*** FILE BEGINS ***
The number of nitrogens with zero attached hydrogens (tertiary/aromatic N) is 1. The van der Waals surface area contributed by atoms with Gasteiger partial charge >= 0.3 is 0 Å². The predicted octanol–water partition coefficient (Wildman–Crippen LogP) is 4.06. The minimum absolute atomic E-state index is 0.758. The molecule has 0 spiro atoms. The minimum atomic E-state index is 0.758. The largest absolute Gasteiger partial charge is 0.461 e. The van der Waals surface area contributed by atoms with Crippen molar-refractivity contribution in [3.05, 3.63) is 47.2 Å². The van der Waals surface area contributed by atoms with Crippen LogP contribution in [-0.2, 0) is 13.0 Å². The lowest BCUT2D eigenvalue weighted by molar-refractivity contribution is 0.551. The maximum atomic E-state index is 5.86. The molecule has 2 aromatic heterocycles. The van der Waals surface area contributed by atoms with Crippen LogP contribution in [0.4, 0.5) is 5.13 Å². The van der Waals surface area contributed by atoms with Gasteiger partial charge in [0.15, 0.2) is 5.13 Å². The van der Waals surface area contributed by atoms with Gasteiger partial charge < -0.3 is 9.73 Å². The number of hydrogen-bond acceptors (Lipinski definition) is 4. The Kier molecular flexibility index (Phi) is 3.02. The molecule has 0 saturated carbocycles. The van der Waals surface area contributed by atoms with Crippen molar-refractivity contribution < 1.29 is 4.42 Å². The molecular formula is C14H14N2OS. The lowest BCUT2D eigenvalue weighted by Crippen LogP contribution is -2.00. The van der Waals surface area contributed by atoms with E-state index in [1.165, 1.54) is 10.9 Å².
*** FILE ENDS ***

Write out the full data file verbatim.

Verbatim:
The number of nitrogens with zero attached hydrogens (tertiary/aromatic N) is 1. The van der Waals surface area contributed by atoms with Gasteiger partial charge >= 0.3 is 0 Å². The predicted octanol–water partition coefficient (Wildman–Crippen LogP) is 4.06. The minimum absolute atomic E-state index is 0.758. The molecule has 0 spiro atoms. The minimum atomic E-state index is 0.758. The largest absolute Gasteiger partial charge is 0.461 e. The van der Waals surface area contributed by atoms with Crippen molar-refractivity contribution in [3.05, 3.63) is 47.2 Å². The van der Waals surface area contributed by atoms with Crippen LogP contribution in [-0.2, 0) is 13.0 Å². The lowest BCUT2D eigenvalue weighted by molar-refractivity contribution is 0.551. The maximum atomic E-state index is 5.86. The molecule has 2 aromatic heterocycles. The van der Waals surface area contributed by atoms with Crippen LogP contribution in [0.4, 0.5) is 5.13 Å². The van der Waals surface area contributed by atoms with Gasteiger partial charge in [0.15, 0.2) is 5.13 Å². The van der Waals surface area contributed by atoms with Gasteiger partial charge < -0.3 is 9.73 Å². The number of hydrogen-bond acceptors (Lipinski definition) is 4. The Kier molecular flexibility index (Phi) is 3.02. The molecule has 0 saturated carbocycles. The van der Waals surface area contributed by atoms with Crippen molar-refractivity contribution < 1.29 is 4.42 Å². The molecular formula is C14H14N2OS. The lowest BCUT2D eigenvalue weighted by Crippen LogP contribution is -2.00. The van der Waals surface area contributed by atoms with E-state index in [1.165, 1.54) is 10.9 Å².